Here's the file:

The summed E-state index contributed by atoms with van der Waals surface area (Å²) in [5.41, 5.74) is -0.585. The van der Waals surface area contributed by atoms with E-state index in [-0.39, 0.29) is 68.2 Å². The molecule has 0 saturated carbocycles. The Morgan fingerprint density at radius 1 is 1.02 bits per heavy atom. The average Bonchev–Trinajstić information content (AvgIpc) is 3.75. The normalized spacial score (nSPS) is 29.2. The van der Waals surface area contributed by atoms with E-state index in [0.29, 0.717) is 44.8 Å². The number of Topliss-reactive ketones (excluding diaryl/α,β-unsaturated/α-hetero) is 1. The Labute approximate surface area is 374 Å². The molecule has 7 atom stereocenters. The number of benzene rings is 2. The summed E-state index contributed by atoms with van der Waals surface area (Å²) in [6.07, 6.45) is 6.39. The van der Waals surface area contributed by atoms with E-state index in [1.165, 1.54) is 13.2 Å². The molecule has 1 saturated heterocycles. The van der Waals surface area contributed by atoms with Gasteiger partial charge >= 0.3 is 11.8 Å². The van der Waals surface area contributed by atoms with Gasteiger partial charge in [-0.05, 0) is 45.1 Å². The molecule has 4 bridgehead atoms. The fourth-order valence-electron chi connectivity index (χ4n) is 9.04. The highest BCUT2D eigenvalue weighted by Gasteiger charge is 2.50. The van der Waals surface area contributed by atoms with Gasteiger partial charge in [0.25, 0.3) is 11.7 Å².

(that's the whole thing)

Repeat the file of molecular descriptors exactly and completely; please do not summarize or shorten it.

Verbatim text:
The summed E-state index contributed by atoms with van der Waals surface area (Å²) in [5.41, 5.74) is -0.585. The van der Waals surface area contributed by atoms with E-state index in [-0.39, 0.29) is 68.2 Å². The molecule has 0 saturated carbocycles. The Morgan fingerprint density at radius 1 is 1.02 bits per heavy atom. The average Bonchev–Trinajstić information content (AvgIpc) is 3.75. The normalized spacial score (nSPS) is 29.2. The van der Waals surface area contributed by atoms with E-state index in [0.29, 0.717) is 44.8 Å². The number of Topliss-reactive ketones (excluding diaryl/α,β-unsaturated/α-hetero) is 1. The Labute approximate surface area is 374 Å². The molecule has 7 atom stereocenters. The number of benzene rings is 2. The summed E-state index contributed by atoms with van der Waals surface area (Å²) in [6.07, 6.45) is 6.39. The van der Waals surface area contributed by atoms with E-state index in [1.165, 1.54) is 13.2 Å². The molecule has 1 saturated heterocycles. The van der Waals surface area contributed by atoms with Gasteiger partial charge >= 0.3 is 11.8 Å². The van der Waals surface area contributed by atoms with Gasteiger partial charge in [-0.05, 0) is 45.1 Å². The molecule has 4 bridgehead atoms. The fourth-order valence-electron chi connectivity index (χ4n) is 9.04. The highest BCUT2D eigenvalue weighted by Gasteiger charge is 2.50. The van der Waals surface area contributed by atoms with Gasteiger partial charge in [0.25, 0.3) is 11.7 Å².